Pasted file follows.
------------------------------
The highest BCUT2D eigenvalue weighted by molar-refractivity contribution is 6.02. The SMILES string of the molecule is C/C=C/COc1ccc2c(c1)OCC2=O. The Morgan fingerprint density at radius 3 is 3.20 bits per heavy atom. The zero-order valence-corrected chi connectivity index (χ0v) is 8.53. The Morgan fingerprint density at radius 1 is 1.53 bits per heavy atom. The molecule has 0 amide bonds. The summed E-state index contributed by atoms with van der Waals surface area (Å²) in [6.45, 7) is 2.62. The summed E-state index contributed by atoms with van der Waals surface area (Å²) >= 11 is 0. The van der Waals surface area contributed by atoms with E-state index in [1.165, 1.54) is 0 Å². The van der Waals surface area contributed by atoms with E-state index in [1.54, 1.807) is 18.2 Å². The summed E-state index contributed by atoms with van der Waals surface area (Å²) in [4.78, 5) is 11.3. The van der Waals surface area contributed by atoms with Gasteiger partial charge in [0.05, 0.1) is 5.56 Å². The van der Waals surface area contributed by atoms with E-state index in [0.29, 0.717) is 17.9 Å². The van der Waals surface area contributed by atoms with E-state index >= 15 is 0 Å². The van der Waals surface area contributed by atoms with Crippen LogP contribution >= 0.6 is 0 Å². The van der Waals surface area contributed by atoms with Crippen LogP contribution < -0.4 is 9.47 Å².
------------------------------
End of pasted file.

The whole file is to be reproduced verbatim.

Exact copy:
The highest BCUT2D eigenvalue weighted by molar-refractivity contribution is 6.02. The SMILES string of the molecule is C/C=C/COc1ccc2c(c1)OCC2=O. The Morgan fingerprint density at radius 3 is 3.20 bits per heavy atom. The zero-order valence-corrected chi connectivity index (χ0v) is 8.53. The Morgan fingerprint density at radius 1 is 1.53 bits per heavy atom. The molecule has 0 amide bonds. The summed E-state index contributed by atoms with van der Waals surface area (Å²) in [6.45, 7) is 2.62. The summed E-state index contributed by atoms with van der Waals surface area (Å²) >= 11 is 0. The van der Waals surface area contributed by atoms with E-state index in [1.165, 1.54) is 0 Å². The van der Waals surface area contributed by atoms with E-state index in [1.54, 1.807) is 18.2 Å². The summed E-state index contributed by atoms with van der Waals surface area (Å²) in [4.78, 5) is 11.3. The van der Waals surface area contributed by atoms with Gasteiger partial charge in [0.05, 0.1) is 5.56 Å². The van der Waals surface area contributed by atoms with E-state index in [0.29, 0.717) is 17.9 Å². The van der Waals surface area contributed by atoms with E-state index >= 15 is 0 Å². The van der Waals surface area contributed by atoms with Crippen LogP contribution >= 0.6 is 0 Å². The van der Waals surface area contributed by atoms with Crippen LogP contribution < -0.4 is 9.47 Å².